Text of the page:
Seize your moment. That’s what the greats of this sport do. So when a hot prospect obliterated a former world champion on the Errol Spence Jnr vs Yordenis Ugás undercard the boxing world couldn’t help but take notice. This is exactly what José “El Rayo” Valenzuela did to Francisco Vargas, launching a huge left hand to leave his opponent crumpled on the canvas after just 90 seconds. If fight fans weren’t already keeping an eye on this young Mexican lightweight, trained and lauded by José Benavidez Snr, then they certainly are now.
“I hope to stay busy this coming year,” he tells Boxing Social. “This past year I’ve learned a lot about myself. The deep rounds, coming back to the gym every time I fought I could actually feel things I needed to work on. I could actually feel me improving. How I’m placing my shots. When you train you’ve got the mitt work and you’ve got the bag but when you’re in a fight you place a shot a little differently, maybe a little longer. So, when I come back to the gym I’m making sure I’m doing the right things and working on my angles.”
Born in Los Mochis, Mexico, but raised in Seattle on the US West coast, Valenzuela’s path to the noble art is one already well-trodden by fiery kids armed with a score to settle and a point to prove.
“Growing up in rough neighbourhoods, getting in fights, I just fell in love with fighting. It became a passion of mine. Then I was about 10/11 years old I had a lot of energy and my dad was just like, ‘I need to put you into a sport where you can take some of that energy.’
He took me to boxing because he knew that I would always fight and he put it to good use.” At 17 years old Valenzuela began training at the Seattle Boxing Gym, owned at the time by Isaac Tadeo. Having previously trained under Benavidez Snr Tadeo was immediately struck by the unpolished potential of the young Mexican and began calling his former coach relentlessly, promising him he’d unearthed a gem of a prospect. Finally, Benavidez Snr relented and invited Valenzuela to take the long trip from Seattle to his gym in Phoenix, Arizona. Their relationship’s development has been fundamental to Valenzuela’s early success, growing from boxer and trainer to one of paternal guidance for an adopted son.
“He put me through some of the hardest workouts. He put me through pain, but he liked me. He said I had raw talent. And eventually me and David (Benavidez) clicked real good and he took me in and they’ve treated me like family ever since,” says Valenzuela.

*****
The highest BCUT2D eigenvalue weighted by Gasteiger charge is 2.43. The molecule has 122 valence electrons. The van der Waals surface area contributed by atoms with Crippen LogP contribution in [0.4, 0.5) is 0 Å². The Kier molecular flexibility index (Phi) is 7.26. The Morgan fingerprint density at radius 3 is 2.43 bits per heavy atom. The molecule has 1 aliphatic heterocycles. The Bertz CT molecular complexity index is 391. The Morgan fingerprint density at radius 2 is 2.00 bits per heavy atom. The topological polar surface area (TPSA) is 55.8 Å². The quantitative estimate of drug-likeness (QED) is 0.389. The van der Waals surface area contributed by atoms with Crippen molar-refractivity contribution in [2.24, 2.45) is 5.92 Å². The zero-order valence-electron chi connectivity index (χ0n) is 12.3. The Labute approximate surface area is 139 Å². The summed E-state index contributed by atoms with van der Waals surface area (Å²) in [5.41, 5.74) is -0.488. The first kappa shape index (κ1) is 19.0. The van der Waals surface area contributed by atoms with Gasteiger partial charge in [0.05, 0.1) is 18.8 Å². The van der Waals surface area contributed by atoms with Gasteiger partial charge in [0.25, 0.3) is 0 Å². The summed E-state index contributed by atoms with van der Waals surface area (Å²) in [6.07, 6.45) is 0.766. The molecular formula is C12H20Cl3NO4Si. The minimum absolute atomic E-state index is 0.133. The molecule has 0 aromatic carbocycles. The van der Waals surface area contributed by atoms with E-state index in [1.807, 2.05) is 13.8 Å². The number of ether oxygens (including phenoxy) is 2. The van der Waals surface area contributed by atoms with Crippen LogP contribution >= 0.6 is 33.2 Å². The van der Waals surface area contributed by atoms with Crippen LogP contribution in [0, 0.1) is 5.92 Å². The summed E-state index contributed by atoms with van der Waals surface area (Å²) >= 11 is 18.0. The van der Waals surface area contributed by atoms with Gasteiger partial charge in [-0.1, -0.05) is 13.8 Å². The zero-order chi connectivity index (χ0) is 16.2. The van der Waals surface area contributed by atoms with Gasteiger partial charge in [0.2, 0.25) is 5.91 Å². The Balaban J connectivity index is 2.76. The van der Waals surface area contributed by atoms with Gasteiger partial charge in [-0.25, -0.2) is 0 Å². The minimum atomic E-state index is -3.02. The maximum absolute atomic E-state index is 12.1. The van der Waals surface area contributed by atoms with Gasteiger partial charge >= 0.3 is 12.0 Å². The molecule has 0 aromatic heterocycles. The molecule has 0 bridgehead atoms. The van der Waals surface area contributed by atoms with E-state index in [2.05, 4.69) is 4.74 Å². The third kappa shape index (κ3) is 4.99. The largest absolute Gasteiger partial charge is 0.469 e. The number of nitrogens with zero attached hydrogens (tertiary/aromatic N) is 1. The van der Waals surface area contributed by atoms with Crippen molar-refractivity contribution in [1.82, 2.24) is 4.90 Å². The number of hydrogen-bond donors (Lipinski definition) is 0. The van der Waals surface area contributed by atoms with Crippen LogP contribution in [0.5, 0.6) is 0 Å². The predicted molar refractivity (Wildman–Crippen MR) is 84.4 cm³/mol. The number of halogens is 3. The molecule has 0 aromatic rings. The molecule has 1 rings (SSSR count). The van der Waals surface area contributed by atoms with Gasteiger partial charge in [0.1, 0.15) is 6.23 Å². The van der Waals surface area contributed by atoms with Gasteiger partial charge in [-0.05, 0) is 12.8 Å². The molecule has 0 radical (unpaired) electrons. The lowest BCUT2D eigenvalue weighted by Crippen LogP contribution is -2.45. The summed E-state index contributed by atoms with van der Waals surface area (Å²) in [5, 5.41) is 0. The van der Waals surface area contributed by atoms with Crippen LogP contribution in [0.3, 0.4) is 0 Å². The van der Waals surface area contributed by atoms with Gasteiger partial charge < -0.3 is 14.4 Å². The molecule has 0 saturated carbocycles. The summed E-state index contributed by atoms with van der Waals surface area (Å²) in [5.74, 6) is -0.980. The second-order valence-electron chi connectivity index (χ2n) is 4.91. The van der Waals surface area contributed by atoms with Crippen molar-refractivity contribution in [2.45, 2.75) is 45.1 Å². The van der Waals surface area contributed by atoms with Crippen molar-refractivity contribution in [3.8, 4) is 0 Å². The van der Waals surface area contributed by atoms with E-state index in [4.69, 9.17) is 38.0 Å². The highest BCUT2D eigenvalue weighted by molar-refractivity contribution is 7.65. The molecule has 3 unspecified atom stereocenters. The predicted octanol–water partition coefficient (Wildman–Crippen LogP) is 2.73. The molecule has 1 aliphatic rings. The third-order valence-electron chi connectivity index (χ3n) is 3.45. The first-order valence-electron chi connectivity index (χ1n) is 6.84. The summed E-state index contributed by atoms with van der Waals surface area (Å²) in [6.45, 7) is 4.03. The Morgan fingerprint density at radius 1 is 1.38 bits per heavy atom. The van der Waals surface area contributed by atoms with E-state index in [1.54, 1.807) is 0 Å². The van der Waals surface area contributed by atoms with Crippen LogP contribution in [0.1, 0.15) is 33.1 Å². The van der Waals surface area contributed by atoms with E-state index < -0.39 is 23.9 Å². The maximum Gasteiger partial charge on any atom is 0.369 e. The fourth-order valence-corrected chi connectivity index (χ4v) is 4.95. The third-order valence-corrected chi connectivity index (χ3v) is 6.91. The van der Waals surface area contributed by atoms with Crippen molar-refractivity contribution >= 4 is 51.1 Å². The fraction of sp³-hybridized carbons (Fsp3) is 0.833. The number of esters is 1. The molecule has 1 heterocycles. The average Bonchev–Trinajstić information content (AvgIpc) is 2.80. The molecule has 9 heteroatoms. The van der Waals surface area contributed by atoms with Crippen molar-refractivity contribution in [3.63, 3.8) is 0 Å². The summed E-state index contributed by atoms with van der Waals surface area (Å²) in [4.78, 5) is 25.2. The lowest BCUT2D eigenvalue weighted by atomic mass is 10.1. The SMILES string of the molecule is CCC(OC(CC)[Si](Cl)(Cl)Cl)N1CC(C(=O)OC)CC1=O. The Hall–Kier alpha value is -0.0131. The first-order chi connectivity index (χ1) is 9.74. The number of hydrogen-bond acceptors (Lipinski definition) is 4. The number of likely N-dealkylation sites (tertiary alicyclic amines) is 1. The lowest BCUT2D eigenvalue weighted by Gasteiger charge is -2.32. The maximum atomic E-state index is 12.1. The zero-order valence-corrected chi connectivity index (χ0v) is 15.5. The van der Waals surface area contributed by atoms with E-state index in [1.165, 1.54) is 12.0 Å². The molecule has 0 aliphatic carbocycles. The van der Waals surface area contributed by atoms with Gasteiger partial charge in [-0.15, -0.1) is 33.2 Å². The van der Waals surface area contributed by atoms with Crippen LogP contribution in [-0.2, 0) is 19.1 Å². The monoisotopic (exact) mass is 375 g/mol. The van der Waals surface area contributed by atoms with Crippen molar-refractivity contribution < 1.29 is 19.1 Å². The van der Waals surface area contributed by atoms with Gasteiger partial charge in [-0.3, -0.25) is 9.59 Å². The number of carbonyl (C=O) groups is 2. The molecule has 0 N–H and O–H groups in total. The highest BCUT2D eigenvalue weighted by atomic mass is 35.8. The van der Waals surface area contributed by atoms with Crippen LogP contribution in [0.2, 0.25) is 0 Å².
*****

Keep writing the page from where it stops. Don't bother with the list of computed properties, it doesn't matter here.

“I was already an aggressive fighter so it was just a perfect fit for me. We’ve got a real good chemistry. He’s like a father figure of mine. Him and my parents are real close so when I left California I moved in with them and he raised me basically, teaching me manners, teaching me how to be a man in and out of the ring. He took that father role when my parents weren’t there. So we have a great chemistry, just like in the ring.”
Word had got around of Valenzuela’s heavy hands even before his pro debut, but it was when he reportedly stopped Teofimo Lopez after 30 seconds of sparring that his power began to be spoken of amongst hardcore boxing fans.
The Mexican confirms the truth behind that particular story and says the bad blood between them remains. “I could care less about Teofimo. I would love that fight. The history is already there but it’s not something I need or I’m dying for.” Valenzuela is now aiming to build on his 12-0 (8KOs) record and place his name amongst the best prospects in boxing. Looking across his own lightweight division he can already see the likes of Frank Martin (15-0 w/ 11KOs) and William Zepeda Segura (26-0 w/ 23KOs) making waves, and the thought of competing with this new crop of talent has him champing at the bit.
“I’m excited because it’s going to keep me on my toes and excited and motivated. I think it’s a stacked division but I don’t really see anybody too overpowering or that much better than another guy so I think it’s for the taking, honestly. I’m in great hands, I’ve got a great team around me. There’s gonna be big things ahead.”